Its turns out that picking this group was causing project paralysis – no-one could get started until they knew who to include in the process. I’m going to do some follow up interviews on this point but I think that the issue here was a mix of risk and representativeness. The first was a concern about making the ‘wrong’ choice because we weren’t aware of the full picture. The second is more complex – but I think highlights the real democratic tension here which is the fact that the people who are active online are not representative of the general population and this is both a good and a bad thing. Good in that they are more likely to be civic and active offline as well (OXIS, Coleman) but bad in that they are not well…representative. The solution here is fiendishly simple and fiendishly difficult – involve the elected representatives – but that’s for another post.

Social Media Audits – a solution to the problem

The starting point as the fact that a civic space can’t be initiated until you have some idea as to who might be participating.  The social media audit is a response to this problem – its a systematic piece of research that provides a representative snapshot of the local informal civic conversation so that you can make am informed decision about who to include in the initial iteration of the civic space. Not only that – practically speaking – it gives you the list of people to contact , the conversational lures they are interested and a view of the interactions which are already going on.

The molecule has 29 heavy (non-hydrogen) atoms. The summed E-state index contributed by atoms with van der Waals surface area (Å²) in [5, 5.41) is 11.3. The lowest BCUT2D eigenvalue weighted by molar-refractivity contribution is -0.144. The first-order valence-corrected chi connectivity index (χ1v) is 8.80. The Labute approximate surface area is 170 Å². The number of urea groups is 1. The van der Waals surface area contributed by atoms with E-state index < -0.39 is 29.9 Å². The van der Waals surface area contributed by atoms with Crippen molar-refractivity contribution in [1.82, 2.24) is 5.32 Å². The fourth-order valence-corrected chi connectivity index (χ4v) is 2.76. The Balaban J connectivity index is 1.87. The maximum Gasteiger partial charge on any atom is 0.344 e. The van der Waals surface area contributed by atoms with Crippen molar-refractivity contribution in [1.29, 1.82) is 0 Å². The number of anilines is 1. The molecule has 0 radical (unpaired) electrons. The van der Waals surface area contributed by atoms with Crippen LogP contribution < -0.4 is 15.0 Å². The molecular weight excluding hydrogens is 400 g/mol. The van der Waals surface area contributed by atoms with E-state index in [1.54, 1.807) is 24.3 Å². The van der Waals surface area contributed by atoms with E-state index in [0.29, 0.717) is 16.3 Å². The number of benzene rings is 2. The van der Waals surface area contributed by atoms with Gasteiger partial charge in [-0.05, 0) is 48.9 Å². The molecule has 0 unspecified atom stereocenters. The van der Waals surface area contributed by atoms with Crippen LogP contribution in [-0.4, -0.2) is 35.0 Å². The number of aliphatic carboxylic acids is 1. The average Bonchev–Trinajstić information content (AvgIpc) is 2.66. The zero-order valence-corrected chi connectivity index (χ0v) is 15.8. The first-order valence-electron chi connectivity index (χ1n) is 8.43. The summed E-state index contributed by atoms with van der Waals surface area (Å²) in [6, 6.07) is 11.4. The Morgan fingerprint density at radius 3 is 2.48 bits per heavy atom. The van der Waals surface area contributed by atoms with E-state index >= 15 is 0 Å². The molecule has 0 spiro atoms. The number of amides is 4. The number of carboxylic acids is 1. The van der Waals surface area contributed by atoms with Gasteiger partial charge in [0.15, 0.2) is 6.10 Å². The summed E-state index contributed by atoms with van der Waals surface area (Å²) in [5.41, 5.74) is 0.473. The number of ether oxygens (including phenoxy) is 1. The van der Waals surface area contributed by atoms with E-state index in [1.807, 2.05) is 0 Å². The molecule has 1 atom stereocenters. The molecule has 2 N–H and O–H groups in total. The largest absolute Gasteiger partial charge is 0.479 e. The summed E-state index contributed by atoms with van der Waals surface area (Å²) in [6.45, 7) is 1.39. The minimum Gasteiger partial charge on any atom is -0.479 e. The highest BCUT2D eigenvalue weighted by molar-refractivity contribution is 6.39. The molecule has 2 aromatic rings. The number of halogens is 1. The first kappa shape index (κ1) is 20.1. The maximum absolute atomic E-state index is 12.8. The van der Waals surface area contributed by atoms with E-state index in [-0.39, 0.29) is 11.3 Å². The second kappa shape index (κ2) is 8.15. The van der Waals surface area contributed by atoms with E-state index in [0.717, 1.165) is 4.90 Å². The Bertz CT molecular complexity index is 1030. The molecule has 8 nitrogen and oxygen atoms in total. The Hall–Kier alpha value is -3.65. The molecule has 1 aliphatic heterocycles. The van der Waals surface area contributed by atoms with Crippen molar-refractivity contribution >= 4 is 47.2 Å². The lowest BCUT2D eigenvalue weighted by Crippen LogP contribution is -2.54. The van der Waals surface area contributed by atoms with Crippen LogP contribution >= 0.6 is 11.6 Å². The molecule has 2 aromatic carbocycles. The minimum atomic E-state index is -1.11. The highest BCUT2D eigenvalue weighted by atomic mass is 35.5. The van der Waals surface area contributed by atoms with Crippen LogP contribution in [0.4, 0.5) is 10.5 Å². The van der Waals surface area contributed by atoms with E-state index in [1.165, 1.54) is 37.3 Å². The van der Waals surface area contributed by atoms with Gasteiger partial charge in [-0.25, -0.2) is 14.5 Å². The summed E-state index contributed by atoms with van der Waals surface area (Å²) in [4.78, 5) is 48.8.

We wanted to create an objective view of what was happening so that we provided a starting point for engagement with the local civic content creators. We can’t expect to find everything – and the content will change from week to week – but we were looking for a way to provide a starting point that would then be built on rather than freezing the results in time. Its important that the output of the audit also provides the means to extend and continue to search so that the civic space is created in a state of always being open to new voices.